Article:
Josselin Guillois

(Éditions du Seuil, 256 pages, 2019)


Paris, Summer 1939. France is about to declare war on Germany, and Jacques Jaujard, Director of the French National Museums, conducts the massive evacuation of the Louvre’s art collections. The Raft of the Medusa, the Winged Victory of Samothrace, the Mona Lisa, and countless other artworks are whisked away by every possible means to distant castles scattered throughout the French countryside. In his debut novel, Louvre, Josselin Guillois recounts these dramatic events in the diaries of three women—Marcelle, Carmen, and Jeanne—each of whom, in her own way, contributes to this complex and perilous venture.

As the German armies overrun northern Europe, Marcelle, Jaujard’s wife, witnesses her husband’s race against the clock. But she is wildly distracted by her obsessive desire for a child. Carmen is Jaujard’s fourteen-year-old goddaughter. Her parents, both curators, are tasked with protecting the masterpieces sent to the Chambord Castle, one of the first evacuation sites. A girl in the throes of puberty, Carmen is confronted with the signs of an encroaching war reaching their bucolic haven while anxiously monitoring the changes in her body. The former promising actress, Jeanne—unmarried and recovering from an abortion—now works for the Resistance. Thanks to her fluency in German, she is hired as an archivist at the Louvre, which has been put under the supervision of the prominent Nazi ideologue, Alfred Rosenberg.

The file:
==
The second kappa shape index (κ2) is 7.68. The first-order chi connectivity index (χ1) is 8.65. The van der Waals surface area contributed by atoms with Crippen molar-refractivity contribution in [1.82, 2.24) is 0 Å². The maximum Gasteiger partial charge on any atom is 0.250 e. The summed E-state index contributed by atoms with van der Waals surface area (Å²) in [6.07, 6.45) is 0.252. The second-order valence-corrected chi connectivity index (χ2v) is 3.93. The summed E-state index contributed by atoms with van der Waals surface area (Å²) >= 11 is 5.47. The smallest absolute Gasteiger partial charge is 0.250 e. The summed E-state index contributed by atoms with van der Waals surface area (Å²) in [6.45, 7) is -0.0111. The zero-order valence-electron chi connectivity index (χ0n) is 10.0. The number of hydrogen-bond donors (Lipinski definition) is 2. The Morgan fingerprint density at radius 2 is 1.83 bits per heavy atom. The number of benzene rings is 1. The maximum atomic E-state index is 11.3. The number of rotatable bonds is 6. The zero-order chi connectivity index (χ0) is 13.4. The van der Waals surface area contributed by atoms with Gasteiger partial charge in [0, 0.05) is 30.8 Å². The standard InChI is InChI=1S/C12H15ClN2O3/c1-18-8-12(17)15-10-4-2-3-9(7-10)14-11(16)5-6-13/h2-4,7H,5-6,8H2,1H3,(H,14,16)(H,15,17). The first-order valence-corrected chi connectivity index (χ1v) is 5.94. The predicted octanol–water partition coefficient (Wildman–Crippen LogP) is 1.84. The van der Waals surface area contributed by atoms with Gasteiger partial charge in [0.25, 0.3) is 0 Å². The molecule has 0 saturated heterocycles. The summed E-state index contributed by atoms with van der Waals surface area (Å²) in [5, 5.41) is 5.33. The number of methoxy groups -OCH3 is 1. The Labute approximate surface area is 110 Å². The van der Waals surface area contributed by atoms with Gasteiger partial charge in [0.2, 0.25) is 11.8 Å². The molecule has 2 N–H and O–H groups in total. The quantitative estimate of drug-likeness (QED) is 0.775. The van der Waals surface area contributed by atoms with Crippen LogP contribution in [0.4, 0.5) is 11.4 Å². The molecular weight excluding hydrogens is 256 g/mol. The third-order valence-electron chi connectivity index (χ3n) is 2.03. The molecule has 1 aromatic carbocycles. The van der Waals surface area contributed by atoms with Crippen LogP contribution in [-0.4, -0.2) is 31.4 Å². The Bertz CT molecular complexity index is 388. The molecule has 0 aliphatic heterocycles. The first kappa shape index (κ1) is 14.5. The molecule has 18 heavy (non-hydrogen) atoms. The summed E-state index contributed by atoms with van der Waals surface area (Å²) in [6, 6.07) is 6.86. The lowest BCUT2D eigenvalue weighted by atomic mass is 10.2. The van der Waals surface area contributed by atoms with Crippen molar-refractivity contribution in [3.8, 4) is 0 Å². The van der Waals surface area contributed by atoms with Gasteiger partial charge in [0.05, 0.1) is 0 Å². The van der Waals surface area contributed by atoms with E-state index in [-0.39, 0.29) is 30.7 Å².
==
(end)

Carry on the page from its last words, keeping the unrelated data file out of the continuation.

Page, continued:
Each diary sheds a different light on the Louvre’s remarkable wartime saga: Marcelle irreverently exposes the tragicomic aspects of the evacuation; Carmen discovers the power of art in her own intimate way; and Jeanne interweaves the personal and the political. Jaujard may be the pivotal figure of this novel, but he is not its central character. Guillois’ three heroines are women of flesh and blood confronting their own personal circumstances while responding to the challenges of their times.

Louvre is freely inspired by true events, and real-life historical figures. Torn away from their home, the works of art—the iconic as well as the overlooked ones—embark on an adventure of their own. With vivacity and humor, Guillois imagines the effect these dislodged masterpieces had on those who would not have had the opportunity to see them otherwise.


Josselin Guillois was born in 1986. Louvre is his first novel.